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About Portland observer. (Portland, Or.) 1970-current | View Entire Issue (June 23, 2022)
CAREERS Special Edition
June 23, 2021
C ontinued FroM p age 5
nieweather told the Portland
Observer he’d like to develop a
“houseless workforce program” to
help homeless people have a base
of operations to look for jobs.
“We want to be able to employ
them, and put some dignity back
in their lives, for those who de-
sire it,” he said.
Currently, volunteers from
Services meet every Friday
morning at homeless camps at
Delta Park and along Interstate
5, bringing food and supplies
to people in need. Much of the
blankets, tents, rain gear and oth-
er items distributed to support
them are received through Mult-
nomah County, he said.
“We also have boots and
clothes and hygiene and medical
kits, a big array of stuff,” he said.
Minnieweather said his group
distributes about 150 bags of
supplies each week.
Covid has also put many peo-
ple into quarantine, adding new
“We’re working with Care Or-
egon and Multnomah County on
Covid relief, and have contracts
with those who are quarantined,”
he said. “We help with grocery
shopping and laundry.
Right now his group is helping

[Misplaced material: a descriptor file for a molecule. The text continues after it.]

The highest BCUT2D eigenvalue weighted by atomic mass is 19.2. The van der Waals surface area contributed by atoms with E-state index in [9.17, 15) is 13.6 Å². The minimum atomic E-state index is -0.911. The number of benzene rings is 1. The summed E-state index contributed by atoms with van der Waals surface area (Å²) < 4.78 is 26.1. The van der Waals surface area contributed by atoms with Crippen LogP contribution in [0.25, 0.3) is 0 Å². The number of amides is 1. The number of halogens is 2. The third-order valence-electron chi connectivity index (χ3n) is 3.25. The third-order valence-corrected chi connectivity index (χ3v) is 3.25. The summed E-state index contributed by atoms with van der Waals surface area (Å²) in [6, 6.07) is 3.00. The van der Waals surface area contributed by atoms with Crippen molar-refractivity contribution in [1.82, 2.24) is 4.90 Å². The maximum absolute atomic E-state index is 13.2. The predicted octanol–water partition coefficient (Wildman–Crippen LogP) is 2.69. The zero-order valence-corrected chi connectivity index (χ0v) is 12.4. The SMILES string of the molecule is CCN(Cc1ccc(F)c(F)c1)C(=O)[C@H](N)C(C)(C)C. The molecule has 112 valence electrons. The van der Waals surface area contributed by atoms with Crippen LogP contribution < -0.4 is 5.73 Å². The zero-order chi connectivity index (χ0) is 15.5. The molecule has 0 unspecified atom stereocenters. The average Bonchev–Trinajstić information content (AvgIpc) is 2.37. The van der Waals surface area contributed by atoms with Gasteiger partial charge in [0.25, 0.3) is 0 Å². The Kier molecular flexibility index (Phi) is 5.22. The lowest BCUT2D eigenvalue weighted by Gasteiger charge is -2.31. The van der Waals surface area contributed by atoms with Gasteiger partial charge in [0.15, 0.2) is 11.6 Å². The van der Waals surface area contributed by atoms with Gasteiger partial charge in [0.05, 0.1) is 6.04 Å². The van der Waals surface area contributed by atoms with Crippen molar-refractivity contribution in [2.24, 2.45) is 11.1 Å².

out 11 people who are quaran-
tined, he said, and more help is
needed. Donations to Straight-
way Services can be sent to P.O.
Box 11871, Portland, OR 97211.
Minnieweather’s faith guides
his efforts, he said, a faith in-
stilled in him by a strong mother.
“My mama said you may be
crazy enough to lose everything,
but if you lose Jesus, you’ve lost
your mind,” he said, “and you
must seek what you are looking
That’s why he was motivat-
ed to hold the event in Pioneer
Square, he said.
“I want to get in front of peo-
ple and say I’m not here to raise
issues, but this should be a beau-
tiful place to raise your children,
but I’m scared to see my kids
go out the door. Kids are getting
killed on the streets every day.
This is a bad place to be, but it
shouldn’t be, so let’s reclaim it.”
Run for Congress
C ontinued FroM p age 3
Smith pointed to her life expe-
rience of fighting for the margin-
alized and said she will take that
same drive to Washington.
“Let’s make history together,”
Smith worked for Sen. Ron
Wyden out of his Portland office
for more than 20 years before
being elected to the Multnomah
County Commission. She moved
to Oregon where her family had
roots to attend Oregon State Uni-
versity after graduating from high
school in Michigan where she was
She earned high marks for ad-
vocating for the elderly and for
youth as a commissioner where
she increased funding for local
programs, but then her political
career came up short in running
for the Portland City Council in
2018 against JoAnn Hardesty,
another member of Portland’s
African American community.
Last year, she narrowly lost to
Dan Ryan in a special election
to fill the term of the late Nick
Oregon will pick up a sixth seat
in the U.S. House of Representa-
tives in the next Congress because
of an increase in population based
on the 2020 Census. While the
boundaries for the new office have
yet to be determined, there is no
residency requirement under the
Constitution for the office holder
other then they live in the state
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